It is vital to remember though that we are people beyond the job and having a second personal social media profile can help us to express ourselves more freely and keep work/life boundaries. This is particularly important at the moment when working from home and experiencing a similar intense experience to clients, where boundaries can feel more blurred. Though equally important, is knowing when to limit social media activities.

Limit exposure to the news and social media

Given that news is available 24/7 it can feel like we need to ‘keep on top of it’, However, much of what we read can leave us feeling scared and powerless rather than informed. It can be good to ask ourselves which source of information trust. How often do we find it helpful to check in? Is there someone we can trust who can tell us what we need to know in a calm manner?

Whilst social media can be a really helpful way to feel more connected to others thus reducing our isolation and helping us feel more supported and secure; we know that social media can also be unhelpful in that we are frequently exposed to images and information that we may find unsettling and upsetting. At present this includes mortality statistics and more personal accounts of abrupt loss. We experience vicarious trauma. This can often leaves us feeling sad and powerless. This is something that may be happening through our client work too.

Thus, it’s good to familiarise yourself with grounding techniques and incorporate grounding activities such as plant care or baking into your routine.

Keep in mind that the levels of anxiety that are currently around and how this might increase your own. At present there is a great deal of global anxiety, national anxiety, and community anxiety on top of our own anxiety! You will know whether a dose of yoga or screaming along to your favourite artist works best for you to work off that tension.

Whichever route you take, it’s important to be gentle to yourself during this unprecedented and super challenging time.

Do something you can control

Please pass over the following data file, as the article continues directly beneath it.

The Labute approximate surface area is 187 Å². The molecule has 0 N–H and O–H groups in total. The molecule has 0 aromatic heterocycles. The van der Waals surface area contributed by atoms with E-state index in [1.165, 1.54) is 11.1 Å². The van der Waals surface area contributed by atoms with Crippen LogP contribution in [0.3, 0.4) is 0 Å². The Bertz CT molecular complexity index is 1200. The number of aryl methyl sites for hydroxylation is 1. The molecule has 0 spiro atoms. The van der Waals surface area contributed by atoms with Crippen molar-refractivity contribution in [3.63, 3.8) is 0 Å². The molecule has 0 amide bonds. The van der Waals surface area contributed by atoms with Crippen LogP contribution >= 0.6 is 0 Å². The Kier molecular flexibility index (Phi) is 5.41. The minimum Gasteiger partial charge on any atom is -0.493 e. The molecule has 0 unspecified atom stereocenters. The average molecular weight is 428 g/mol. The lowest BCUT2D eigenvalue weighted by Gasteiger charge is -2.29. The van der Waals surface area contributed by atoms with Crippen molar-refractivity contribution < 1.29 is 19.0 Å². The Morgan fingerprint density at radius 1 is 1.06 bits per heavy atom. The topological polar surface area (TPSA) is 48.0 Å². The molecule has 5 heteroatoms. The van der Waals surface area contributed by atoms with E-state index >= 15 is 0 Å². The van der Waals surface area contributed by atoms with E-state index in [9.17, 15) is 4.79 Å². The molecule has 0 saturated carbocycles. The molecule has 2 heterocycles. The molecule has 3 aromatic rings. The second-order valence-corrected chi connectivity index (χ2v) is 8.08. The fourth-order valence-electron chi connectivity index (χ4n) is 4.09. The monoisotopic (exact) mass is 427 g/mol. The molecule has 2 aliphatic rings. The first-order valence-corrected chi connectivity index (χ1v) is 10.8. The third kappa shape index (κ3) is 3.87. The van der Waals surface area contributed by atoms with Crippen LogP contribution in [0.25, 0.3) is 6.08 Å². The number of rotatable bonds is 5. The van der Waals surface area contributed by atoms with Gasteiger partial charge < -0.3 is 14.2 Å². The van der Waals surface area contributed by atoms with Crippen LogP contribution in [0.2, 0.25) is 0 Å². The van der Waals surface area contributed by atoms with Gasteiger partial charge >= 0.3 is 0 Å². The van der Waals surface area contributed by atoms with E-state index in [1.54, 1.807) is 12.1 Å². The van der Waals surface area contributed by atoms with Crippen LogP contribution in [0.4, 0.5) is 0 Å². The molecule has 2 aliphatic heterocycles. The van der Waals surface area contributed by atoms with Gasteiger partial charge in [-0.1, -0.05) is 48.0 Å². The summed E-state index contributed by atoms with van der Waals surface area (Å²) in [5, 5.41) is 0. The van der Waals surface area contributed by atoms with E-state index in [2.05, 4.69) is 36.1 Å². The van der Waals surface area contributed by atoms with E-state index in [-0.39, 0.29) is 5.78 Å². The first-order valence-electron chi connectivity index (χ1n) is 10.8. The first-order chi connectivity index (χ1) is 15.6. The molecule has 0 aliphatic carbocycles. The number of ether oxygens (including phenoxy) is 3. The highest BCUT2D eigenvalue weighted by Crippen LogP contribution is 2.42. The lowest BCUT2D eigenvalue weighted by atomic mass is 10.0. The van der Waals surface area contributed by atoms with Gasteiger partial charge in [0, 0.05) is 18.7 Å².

At present, many of us will be feeling a sense of powerlessness, if this is something we already feel a lot of in our lives then this can feel particularly hard. Doing something we can control can help to reduce this feeling. Could your wardrobe or book collection do with re-sorting? Perhaps gardening might help to create a sense of groundedness and order. Finding a sense of purpose can really help alleviate current sense of powerlessness.

Separate space

If you currently live with other people it can feel hard to feel space and have privacy.  And if you are working from home it’s good to create a distinction wherever you can-usually travelling to and from work gives us this but in working from home we need to be creative. Is there a corner space that you rarely use, that could be turned into a pop up office? If not, could you make a screen around an existing space?  Consider your needs around light, warmth and sound. If you need to block out external noise-consider headphones and white noise affects/machines.

If home is not a safe space for you please remember that support lines are there for you too, not just your clients.

Let the outdoor in

Opening windows and doors daily can really help to reduce feeling restricted to indoors. If you are lucky enough to have outdoor space-try bringing something from outside in-perhaps some flowers for a vase. Tending to flowers and plants in the home can give a real sense of grounding and lift moods.

Experiment with sound and visuals

You can access relaxing visuals and audio online. SleepDroid studios  produce video’s capture the sounds of nature to produce soothing video’s including ‘Foggy Forest rain’.